September 9, 2016
Josh Tack is Adventure Cycling’s membership manager.
If you haven’t already heard about Kurt “Tarzan” Searvogel, he broke the record for distance ridden in a year with a total 76,076 miles. To get an idea of the work that goes into such a feat, take a gander at his mileage log. That’s a prime example of staying on the ball, and it got me thinking about motivation to ride.
Riding any distance yearlong isn’t as easy at it sounds. Anything from bad weather to a bad mood can hamper a riding day pretty quick, not to mention that too much riding can lead to burnout. I don’t come close to putting 365 days in the saddle each year, but I do manage to turn the pedals each week from January through December. If you’re looking for ways to keep riding fresh and exciting year round, in my experience, switching up riding styles helps a lot. Here’s my rough seasonal template:
December through February is cold in Montana, and while fat biking has made these months a little more bearable, I’ll always opt for some vacation time to the south. There are tons of great southern bicycle touring or riding destinations, such as Arizona, California, or even Mexico. If you want to make some plans for the winter of 2017, Nick Carman and Lael Wilcox are putting together a Baja Divide route that looks incredible.
With the pavement thawing out and the trails muddy, this is road season. It’s a time to stretch the legs and start working on tan lines when possible. This is also the time of year that local group rides start to pick up, offering a great chance to reconnect with your riding friends.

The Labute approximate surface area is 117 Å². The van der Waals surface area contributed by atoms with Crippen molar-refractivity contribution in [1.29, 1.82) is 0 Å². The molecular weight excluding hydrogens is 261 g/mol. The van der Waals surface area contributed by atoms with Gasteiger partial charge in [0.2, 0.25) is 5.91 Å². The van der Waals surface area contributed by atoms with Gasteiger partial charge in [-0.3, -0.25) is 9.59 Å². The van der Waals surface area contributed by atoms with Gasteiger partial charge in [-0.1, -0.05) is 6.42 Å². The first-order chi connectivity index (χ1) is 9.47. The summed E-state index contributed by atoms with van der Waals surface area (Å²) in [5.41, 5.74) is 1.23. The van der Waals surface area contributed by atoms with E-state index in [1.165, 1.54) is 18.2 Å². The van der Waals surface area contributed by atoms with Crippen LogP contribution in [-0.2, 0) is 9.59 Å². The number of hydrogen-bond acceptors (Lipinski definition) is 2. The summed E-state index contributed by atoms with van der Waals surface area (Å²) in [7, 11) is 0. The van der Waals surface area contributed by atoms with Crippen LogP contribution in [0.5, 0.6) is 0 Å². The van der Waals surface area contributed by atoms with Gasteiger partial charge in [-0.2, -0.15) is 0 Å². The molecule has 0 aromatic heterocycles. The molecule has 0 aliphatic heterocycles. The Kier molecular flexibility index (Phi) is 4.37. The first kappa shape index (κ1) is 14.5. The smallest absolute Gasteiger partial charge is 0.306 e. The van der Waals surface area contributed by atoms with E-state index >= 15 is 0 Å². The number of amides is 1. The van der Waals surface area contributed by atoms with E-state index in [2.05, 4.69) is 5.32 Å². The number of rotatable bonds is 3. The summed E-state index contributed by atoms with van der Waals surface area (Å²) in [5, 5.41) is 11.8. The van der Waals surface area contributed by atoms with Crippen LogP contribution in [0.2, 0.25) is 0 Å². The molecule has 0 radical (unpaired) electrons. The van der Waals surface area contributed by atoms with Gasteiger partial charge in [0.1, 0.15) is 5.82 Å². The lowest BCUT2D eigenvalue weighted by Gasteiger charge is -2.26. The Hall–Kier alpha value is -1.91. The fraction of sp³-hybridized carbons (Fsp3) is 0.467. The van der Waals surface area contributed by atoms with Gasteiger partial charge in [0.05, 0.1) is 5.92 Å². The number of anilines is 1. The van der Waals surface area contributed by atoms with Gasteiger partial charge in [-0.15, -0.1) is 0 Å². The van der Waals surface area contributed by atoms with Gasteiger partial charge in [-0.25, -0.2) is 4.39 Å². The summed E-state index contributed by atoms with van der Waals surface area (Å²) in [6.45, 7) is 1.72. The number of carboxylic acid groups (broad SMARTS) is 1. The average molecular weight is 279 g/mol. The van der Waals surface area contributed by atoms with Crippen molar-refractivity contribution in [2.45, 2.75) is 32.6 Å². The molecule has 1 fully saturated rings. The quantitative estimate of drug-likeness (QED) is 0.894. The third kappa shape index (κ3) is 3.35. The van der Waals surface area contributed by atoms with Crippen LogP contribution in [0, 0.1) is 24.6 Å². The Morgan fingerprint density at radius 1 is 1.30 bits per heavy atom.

June through August can be pretty hot ... so cool off in the shade! After months on the road, mountain biking offers new terrain, scenery, shade, and a new perspective on riding.
September through November can be a tricky stretch. You’re losing daylight and after nine months of riding, you could be losing steam too. I’ve always enjoyed hitting the gravel roads around this time. Again, you can find some new terrain, and with limited daylight, it’s nice to be on low-traffic roads.
At any time, don’t be afraid to get out of your comfort zone and do something unexpected. Whether it’s an event ride, race, or maybe a cycling biathlon, shaking up your routine is a great way to spice up your year.
Top photo Casey Greene | All other photos by Josh Tack
TOURING GEAR & TIPS is written by Joshua Tack of Adventure Cycling’s member services department. It appears once each month, highlighting technical aspects of bicycle touring and offering advice to help better prepare you for the journey ahead. Look for Josh’s “Fine Tuned” column in Adventure Cyclist magazine as well.
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